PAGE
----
Sometimes the darker side of love of jealousy and possessiveness takes hold. It is confusing for many teenagers. After the glorious “falling in love” feelings and then attachment hormones can cloud the judgement. He can become controlling, or physically or sexually abusive. When the “why am I in this relationship? question comes to mind, her memories of the “falling in love” times and the current cuddling hormone and lack of experience make it more difficult to see the wisdom of getting out.

Tips for Talking to Teens about Sex

Countries with low rates of teen pregnancy and STDs deal with sex more openly. If trusted adults, teachers and parents don’t talk openly, the adolescents will get their information from peers or the media. It is important to distinguish sex from sexuality. Sex is about biology whereas sexuality is about biology, psychology, values and spirituality. It is important for you to see your role as supplementing the logic, wisdom and judgement that the teen’s under developed prefrontal cortex requires. Actively listening, validating feelings and show respect will help open up discussions and reduce power struggles.

David Walsh in his book Why Do They Act That Way?, suggests the following tips and do’s and don’ts.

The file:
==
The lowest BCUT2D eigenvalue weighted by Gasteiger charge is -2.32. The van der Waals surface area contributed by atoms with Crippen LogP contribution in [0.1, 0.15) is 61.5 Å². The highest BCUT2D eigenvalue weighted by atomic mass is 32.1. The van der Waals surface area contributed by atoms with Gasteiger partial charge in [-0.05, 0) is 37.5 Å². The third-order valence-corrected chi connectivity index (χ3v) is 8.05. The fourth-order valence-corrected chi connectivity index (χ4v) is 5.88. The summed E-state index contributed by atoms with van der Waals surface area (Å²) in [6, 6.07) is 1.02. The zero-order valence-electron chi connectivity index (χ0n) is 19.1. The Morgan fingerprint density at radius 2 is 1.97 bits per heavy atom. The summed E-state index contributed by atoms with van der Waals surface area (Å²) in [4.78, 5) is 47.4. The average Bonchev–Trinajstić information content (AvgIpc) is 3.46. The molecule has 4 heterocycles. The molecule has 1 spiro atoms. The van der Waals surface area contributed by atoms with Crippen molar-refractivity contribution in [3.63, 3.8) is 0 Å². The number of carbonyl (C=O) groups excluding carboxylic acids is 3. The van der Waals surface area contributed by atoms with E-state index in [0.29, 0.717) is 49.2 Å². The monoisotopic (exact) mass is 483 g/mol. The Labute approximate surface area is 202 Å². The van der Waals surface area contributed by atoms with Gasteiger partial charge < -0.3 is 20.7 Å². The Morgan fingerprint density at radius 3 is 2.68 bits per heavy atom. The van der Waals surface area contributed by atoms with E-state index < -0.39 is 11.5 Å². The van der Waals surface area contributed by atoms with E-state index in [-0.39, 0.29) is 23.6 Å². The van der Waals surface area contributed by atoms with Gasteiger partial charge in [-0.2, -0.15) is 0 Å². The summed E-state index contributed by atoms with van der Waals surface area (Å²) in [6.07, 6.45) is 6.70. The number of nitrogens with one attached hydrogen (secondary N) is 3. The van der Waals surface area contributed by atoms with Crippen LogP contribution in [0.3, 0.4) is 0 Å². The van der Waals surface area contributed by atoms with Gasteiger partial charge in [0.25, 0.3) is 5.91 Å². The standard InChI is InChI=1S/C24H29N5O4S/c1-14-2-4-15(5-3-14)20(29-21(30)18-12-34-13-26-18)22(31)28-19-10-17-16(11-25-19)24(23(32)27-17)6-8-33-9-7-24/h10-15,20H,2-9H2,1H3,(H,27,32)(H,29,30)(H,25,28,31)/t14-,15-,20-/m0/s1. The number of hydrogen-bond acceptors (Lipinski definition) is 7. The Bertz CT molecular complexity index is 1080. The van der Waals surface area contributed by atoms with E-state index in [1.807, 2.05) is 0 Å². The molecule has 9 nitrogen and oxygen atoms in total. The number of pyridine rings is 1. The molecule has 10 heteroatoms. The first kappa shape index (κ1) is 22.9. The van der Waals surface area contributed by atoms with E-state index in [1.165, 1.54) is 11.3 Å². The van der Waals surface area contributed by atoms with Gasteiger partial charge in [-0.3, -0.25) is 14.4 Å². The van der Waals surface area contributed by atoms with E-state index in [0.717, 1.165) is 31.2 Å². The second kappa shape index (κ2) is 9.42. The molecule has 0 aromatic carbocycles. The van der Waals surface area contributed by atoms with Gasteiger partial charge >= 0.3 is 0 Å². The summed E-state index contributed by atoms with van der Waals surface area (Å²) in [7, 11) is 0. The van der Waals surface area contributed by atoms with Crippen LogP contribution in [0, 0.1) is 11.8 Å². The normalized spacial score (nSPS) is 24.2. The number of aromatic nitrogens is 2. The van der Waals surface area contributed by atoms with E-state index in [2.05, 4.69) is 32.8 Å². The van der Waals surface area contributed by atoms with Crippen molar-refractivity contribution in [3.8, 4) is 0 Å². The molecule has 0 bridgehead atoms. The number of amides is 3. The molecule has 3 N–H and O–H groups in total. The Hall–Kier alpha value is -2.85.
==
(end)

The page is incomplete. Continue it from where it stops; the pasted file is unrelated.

1. Get motivated. If you do not talk to them someone else will.
2. Get educated. Being informed overcomes nervousness and builds confidence
3. Get comfortable. It is OK to admit some discomfort. It will help everyone relax.
4. Make it an ongoing conversation.
5. Don’t try to cover too much in one discussion.
6. Choose appropriate times when there is an opportunity for calm, private uninterrupted conversation
7. Discuss sexuality, not just sex. They need to know about the place of sex in a healthy relationship.
8. Discuss dating as a time to have fun and get to know each other.
9. Don’t preach or lecture.
10. Make it a dialogue
11. Share your values

Do

o Emphasize the importance of respect and honesty in all relationships
o Have regular conversations with your sons and daughters about sex and sexuality
o Communicate the values you consider important in romantic relationships
o Provide accurate information about birth control and STDs
o Get to know your adolescent’s friends so you know who they are influenced by
o Really listen to your teen: their fears, and worries and validate their feelings showing acceptance and love
o Talk to other parents, join a parents group, see a counselor for ideas and support

Don’t

o Don’t get angry or use put-downs about a boyfriend or girlfriend you have concerns about
o Don’t ridicule or make fun of crushes or romantic attachments
o Don’t assume that your son or daughter won’t engage in sexual behavior
o Don’t keep quiet and let the “instant sex” that happens on TV and in movies become the only examples your kids

have about sex and sexuality

Premarital Counseling: Ten Ways to Increase Sexual Intimacy Through Couples Counseling